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Changing Chemistry Helps Explain Estrogen Threat to the Heart

  1. Feb 22, 2005 #1


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    by Toni Baker
    Feb. 16, 2005

    http://www.mcg.edu/news/2005NewsRel/Estrogen.html [Broken] (Press Release)

    Last edited by a moderator: May 1, 2017
  2. jcsd
  3. Feb 22, 2005 #2


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    The study of cofactors modifying estrogen receptor function is a pretty hot topic, not just for cardiovascular research, but for cancer research and a whole host of other areas that involve endocrine actions. The identification of these cofactors have made understanding endocrine function orders of magnitude more challenging, because there are so many of them that interact in complexes and changing just one cofactor in that complex can change its function.

    These also underlie why some drugs will act as a hormone agonist in one tissue or cell type and as an antagonist in another. So, understanding them really can help with targeting drugs to minimize side effects in tissues you aren't interested in affecting...at least that's the hope of where this research will lead.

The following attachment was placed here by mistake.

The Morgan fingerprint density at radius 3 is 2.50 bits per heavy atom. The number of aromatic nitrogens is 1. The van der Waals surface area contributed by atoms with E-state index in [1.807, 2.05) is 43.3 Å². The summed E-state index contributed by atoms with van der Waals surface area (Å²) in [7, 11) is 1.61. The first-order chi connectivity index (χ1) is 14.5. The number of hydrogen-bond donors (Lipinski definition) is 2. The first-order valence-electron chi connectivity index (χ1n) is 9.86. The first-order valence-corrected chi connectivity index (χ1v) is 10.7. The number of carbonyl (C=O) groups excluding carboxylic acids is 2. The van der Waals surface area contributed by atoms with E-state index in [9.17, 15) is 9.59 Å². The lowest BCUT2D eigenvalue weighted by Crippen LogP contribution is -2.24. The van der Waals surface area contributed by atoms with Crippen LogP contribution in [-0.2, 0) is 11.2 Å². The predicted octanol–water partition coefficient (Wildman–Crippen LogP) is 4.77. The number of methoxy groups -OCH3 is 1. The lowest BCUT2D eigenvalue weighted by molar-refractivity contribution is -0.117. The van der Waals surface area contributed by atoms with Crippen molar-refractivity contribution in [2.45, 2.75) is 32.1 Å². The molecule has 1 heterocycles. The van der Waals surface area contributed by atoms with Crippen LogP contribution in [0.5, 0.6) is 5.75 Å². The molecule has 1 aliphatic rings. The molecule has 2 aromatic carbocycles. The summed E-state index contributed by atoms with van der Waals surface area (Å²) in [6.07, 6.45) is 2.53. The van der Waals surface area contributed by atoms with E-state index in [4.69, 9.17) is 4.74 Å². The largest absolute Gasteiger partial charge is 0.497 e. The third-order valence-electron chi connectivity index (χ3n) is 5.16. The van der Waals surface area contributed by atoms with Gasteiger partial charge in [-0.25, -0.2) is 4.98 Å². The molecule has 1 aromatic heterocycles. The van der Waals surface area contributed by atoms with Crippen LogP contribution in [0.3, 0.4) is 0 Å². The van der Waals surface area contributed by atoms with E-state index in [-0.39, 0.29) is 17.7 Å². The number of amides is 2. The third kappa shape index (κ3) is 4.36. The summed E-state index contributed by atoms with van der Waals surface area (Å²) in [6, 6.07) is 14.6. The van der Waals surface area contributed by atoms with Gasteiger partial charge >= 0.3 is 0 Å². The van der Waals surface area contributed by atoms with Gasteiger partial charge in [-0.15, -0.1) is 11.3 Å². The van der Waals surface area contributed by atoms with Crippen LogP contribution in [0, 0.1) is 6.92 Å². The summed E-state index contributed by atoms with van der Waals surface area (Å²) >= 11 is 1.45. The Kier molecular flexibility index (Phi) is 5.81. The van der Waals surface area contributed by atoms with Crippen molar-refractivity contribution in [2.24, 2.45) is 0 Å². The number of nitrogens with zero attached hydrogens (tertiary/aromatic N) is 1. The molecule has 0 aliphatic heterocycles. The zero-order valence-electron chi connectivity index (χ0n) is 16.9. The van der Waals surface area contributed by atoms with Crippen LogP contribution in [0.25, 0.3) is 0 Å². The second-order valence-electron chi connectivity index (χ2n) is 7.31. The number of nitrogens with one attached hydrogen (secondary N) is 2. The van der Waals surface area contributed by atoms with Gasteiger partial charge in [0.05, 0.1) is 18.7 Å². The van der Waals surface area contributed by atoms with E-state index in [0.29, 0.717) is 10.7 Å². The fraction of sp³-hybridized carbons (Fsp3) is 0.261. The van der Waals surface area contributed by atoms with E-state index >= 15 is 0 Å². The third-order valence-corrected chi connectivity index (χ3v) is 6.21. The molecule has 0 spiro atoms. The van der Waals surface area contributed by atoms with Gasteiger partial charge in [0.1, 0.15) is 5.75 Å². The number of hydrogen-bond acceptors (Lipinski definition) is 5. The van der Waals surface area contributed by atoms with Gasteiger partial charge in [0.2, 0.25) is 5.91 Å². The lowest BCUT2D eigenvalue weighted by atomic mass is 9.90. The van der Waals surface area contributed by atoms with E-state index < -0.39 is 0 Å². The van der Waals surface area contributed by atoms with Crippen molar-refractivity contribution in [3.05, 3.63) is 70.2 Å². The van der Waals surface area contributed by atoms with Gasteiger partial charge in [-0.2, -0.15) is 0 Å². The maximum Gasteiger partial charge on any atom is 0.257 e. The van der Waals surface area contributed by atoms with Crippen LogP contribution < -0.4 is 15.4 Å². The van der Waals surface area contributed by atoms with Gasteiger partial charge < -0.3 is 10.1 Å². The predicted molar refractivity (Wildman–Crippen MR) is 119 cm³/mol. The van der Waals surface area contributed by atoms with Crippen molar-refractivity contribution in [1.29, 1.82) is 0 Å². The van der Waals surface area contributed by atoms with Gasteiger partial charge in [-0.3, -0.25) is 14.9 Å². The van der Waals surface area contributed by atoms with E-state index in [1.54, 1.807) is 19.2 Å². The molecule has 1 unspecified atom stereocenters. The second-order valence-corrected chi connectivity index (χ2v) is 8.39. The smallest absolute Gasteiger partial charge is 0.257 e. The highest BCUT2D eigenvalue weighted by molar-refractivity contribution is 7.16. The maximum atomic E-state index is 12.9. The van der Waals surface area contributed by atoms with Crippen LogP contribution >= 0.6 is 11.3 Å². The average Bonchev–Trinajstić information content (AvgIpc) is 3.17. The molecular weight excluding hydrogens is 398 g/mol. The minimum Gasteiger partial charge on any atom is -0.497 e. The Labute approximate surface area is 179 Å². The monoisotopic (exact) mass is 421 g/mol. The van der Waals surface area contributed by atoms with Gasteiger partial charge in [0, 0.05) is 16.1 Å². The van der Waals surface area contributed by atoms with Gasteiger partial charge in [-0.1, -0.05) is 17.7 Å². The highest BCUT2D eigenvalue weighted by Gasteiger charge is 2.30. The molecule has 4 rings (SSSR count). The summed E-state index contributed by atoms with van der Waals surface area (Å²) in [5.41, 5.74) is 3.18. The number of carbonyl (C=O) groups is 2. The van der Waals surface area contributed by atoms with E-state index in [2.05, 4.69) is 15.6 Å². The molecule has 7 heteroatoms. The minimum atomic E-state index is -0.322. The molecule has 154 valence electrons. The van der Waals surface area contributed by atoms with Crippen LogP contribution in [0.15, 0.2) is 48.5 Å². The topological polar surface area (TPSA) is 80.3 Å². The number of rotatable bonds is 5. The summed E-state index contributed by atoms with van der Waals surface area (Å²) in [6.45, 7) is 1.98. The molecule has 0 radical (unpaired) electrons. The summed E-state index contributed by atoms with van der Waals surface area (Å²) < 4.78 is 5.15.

4. Feb 23, 2005 #3


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    Hold on here... the estrogen only arm (women who only took estrogen and not the combination estrogen, progesterone) in the Women's Health Initiative study did not show an increase in myocardial infarctions or cardiac events only the estrogen progesterone combination arm. The better question is what is it about the exogenous combination that causes such a decrease in the normal cardioprotection of estrogen? The progesterone issue seems to be completely ignored by these researchers.
    Last edited: Feb 23, 2005
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